MYN – Hagenius brevistylus exuvia (dorsal)

An odonate exuvia was photographed against a pure white background using the “Meet Your Neighbours” (MYN) technique.

This specimen is a Dragonhunter dragonfly (Hagenius brevistylus) exuvia. Dragonhunter is a member of Family Gomphidae (Clubtails).

Dragonhunter is the largest of North American clubtails; accordingly the large size and shape of a Dragonhunter exuvia is so distinctive that it’s relatively easy to identify to the species level.

Notice the large, paddle-like antennae. They remind me of ping pong paddles.

Related Resources

Tech Tips

The following equipment was used to shoot the macro photographs featured in this post: Fujifilm X-T1 digital camera; Fujifilm MCEX-11 extension tube; and Fujinon XF80mm macro lens minus the lens hood. The camera was set for both manual exposure and manual focus. That’s right, a switch on the camera body is used to set the type of focus. It’s a Fujifilm thing.

Godox X2TF radio flash trigger, mounted on the hotshoe of my X-T1, was used to control two off-camera external flash units set for radio slave mode.

  1. Godox TT685C Thinklite Flash for Canon Cameras (manual mode), fitted with a “Vello Bounce Dome (Diffuser) for Canon 580EX II Flash,” was used to light the underside of the translucent white plastic background; the top of the flash unit was ~30 cm from the bottom of the white plastic.
  2. Godox TT685F Thinklite Flash for Fujifilm Cameras (manual mode), fitted with a Lastolite Ezybox Speed-Lite 2 flash modifier, was used to light the subject from above.

Adobe Photoshop CC 2017 was used to spot heal and sharpen the image.

Practical Tips for the MYN Technique

A piece of opaque white plastic that is 12″ square is used for the background/”stage.” Actually, the white plastic background appears to be translucent when back-lighted by a flash unit at a relatively close distance.

The flash unit used to light the underside of the translucent white plastic background (Group A) was set for 1/2 +0.3 power; the zoom was set for 50mm in order to spread the beam of light sufficiently to avoid a hotspot on the white plastic background. The top of the flash head was ~10 inches from the bottom of the white plastic “stage.”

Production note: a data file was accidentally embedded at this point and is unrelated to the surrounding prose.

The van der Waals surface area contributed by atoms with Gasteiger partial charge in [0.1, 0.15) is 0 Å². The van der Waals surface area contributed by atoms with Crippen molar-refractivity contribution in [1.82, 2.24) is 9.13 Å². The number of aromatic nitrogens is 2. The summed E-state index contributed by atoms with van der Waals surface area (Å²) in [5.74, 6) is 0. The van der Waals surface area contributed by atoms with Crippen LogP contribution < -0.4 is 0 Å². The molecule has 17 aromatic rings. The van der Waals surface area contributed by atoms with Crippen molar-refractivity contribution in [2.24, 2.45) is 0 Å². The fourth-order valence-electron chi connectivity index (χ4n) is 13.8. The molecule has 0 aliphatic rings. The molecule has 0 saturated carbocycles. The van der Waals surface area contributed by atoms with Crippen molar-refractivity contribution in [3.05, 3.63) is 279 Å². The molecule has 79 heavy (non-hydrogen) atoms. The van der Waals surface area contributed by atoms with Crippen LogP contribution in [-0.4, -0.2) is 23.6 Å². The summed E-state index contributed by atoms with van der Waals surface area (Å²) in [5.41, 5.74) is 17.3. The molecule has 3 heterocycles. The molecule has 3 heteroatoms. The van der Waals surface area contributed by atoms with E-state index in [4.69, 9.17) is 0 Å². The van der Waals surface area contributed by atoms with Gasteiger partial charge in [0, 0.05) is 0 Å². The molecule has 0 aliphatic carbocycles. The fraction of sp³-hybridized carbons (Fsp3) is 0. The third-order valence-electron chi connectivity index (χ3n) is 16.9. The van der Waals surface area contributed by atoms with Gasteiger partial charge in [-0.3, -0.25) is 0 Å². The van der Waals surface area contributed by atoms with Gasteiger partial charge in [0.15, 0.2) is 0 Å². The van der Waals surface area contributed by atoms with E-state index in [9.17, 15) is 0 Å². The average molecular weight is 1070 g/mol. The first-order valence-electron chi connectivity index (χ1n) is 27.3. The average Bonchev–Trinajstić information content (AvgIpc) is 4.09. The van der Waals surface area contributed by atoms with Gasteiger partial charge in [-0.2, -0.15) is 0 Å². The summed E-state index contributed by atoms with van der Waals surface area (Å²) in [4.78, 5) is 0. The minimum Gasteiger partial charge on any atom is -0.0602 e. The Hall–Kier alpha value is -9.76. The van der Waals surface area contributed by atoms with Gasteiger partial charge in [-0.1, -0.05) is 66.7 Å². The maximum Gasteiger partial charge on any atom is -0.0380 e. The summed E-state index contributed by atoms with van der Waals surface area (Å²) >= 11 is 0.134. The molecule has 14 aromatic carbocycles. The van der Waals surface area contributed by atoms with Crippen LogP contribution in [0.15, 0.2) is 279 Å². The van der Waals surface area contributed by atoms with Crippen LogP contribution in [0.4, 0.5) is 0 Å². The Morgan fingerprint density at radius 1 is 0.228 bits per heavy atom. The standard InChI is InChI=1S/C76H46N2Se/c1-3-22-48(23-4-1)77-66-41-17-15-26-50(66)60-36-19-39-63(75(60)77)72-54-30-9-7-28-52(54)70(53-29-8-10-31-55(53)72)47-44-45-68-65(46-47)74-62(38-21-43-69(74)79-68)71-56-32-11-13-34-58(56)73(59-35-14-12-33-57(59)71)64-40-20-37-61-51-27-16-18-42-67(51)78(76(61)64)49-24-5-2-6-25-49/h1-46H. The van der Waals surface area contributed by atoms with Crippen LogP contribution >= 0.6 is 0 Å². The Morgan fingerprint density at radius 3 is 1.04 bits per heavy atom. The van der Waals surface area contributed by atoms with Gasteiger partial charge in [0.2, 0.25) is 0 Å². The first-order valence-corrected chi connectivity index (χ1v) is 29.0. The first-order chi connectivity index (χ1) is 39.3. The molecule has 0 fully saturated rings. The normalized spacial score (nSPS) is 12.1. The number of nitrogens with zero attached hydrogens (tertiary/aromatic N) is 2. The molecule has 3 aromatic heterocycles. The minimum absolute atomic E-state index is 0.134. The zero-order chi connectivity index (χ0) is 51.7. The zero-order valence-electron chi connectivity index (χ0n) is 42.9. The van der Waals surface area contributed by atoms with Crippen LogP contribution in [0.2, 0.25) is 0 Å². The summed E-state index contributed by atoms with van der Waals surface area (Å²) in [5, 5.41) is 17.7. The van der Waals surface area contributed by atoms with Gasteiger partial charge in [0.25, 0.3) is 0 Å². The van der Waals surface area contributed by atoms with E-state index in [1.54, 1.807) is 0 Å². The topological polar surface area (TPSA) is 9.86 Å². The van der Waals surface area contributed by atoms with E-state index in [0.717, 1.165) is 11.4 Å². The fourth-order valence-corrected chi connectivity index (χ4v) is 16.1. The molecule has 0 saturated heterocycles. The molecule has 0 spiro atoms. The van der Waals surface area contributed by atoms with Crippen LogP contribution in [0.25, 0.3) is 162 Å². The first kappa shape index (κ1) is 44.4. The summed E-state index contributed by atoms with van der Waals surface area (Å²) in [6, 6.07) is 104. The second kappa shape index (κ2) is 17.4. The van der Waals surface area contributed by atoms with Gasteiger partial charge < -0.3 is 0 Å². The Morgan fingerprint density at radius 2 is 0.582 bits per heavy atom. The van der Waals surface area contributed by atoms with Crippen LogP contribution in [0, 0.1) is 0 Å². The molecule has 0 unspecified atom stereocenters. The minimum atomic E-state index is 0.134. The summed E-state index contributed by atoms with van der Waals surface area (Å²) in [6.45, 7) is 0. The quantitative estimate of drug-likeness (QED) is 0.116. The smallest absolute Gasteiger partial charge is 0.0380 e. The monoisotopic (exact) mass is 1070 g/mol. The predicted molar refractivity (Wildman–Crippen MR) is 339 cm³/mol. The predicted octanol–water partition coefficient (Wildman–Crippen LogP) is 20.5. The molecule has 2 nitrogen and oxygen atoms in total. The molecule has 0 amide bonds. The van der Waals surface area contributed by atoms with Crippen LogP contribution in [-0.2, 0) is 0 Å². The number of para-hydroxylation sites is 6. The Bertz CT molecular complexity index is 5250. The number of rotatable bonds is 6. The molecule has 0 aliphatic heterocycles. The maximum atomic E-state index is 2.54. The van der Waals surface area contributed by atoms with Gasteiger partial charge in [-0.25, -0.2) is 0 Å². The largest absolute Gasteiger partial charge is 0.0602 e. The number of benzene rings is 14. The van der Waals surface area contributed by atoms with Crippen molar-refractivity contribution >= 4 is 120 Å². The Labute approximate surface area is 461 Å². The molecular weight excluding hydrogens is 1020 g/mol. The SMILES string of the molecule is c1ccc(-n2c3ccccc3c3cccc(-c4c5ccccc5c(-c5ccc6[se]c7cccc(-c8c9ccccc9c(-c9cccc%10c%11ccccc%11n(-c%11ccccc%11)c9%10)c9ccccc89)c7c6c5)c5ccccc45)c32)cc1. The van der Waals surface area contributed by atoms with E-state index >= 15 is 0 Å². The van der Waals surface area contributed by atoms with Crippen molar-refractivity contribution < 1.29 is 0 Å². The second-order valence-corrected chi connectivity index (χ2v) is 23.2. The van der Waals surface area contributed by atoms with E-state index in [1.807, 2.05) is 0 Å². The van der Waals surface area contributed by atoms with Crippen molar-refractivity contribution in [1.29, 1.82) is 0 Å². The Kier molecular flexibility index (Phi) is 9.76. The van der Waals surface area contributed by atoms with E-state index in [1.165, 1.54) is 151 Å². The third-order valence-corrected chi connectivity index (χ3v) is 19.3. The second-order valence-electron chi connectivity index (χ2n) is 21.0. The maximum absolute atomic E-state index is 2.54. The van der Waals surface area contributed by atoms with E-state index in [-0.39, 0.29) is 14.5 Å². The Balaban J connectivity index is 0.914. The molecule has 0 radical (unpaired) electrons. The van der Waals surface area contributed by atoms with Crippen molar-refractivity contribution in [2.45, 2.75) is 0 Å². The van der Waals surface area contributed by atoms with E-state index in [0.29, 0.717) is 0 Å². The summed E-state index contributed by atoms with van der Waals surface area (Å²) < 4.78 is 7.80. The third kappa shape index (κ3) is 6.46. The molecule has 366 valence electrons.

Next, take a test shot using only one flash — the flash that’s used to light the underside of the white background. Look at the histogram to check for correct exposure. You should see a spike on the far right side of the histogram that indicates the background is exposed properly (255, 255, 255).

Apple Aperture | Adjustments | Histogram

One or more flash units can be used to add “fill flash” from above the background/stage, as necessary. In this case, I used one flash (Group B) set for 1/64 power.

Use the 1:1 rule-of-thumb to determine how close/far to position the flash unit from the subject. The diagonal distance across the face of a softbox should be the distance to the subject [or less] for soft wrap-around light. Actually, the distance should be as close as possible without the softbox showing in the photo frame. Greater distances will result in a contrasty look.

For example, my Lastolite softboxes are 8.5” x 8.5” square (12” diagonally) so they should be one foot (1’) or less from the subject. In this case the front diffuser panel of a single softbox was placed ~6-8″ from the face of the specimen, off-set slightly to the left of the subject (facing forward).

MYN Field Studio setup

The following photo shows a behind-the-scenes look at one configuration of my Meet Your Neighbours Field Studio setup.

Meet Your Neighbours Field Studio setup, staged at BoG Photo Studio.

The exuvia is staged on the top from a clear plastic delicatessen container. This helps to reduce/eliminate the MYN “halo effect” by raising the subject a few millimeters above the white background.

There’s a flash that’s placed on a black plastic shelf below the white background/stage. It’s an old “bed shelf” from Bed Bath & Beyond that I repurposed for the MYN Field Studio.

Everything is mounted on a Promaster Deluxe Light Stand LS-2n using the following Manfrotto articulating arms and clamps.

Copyright © 2020 Walter Sanford. All rights reserved.

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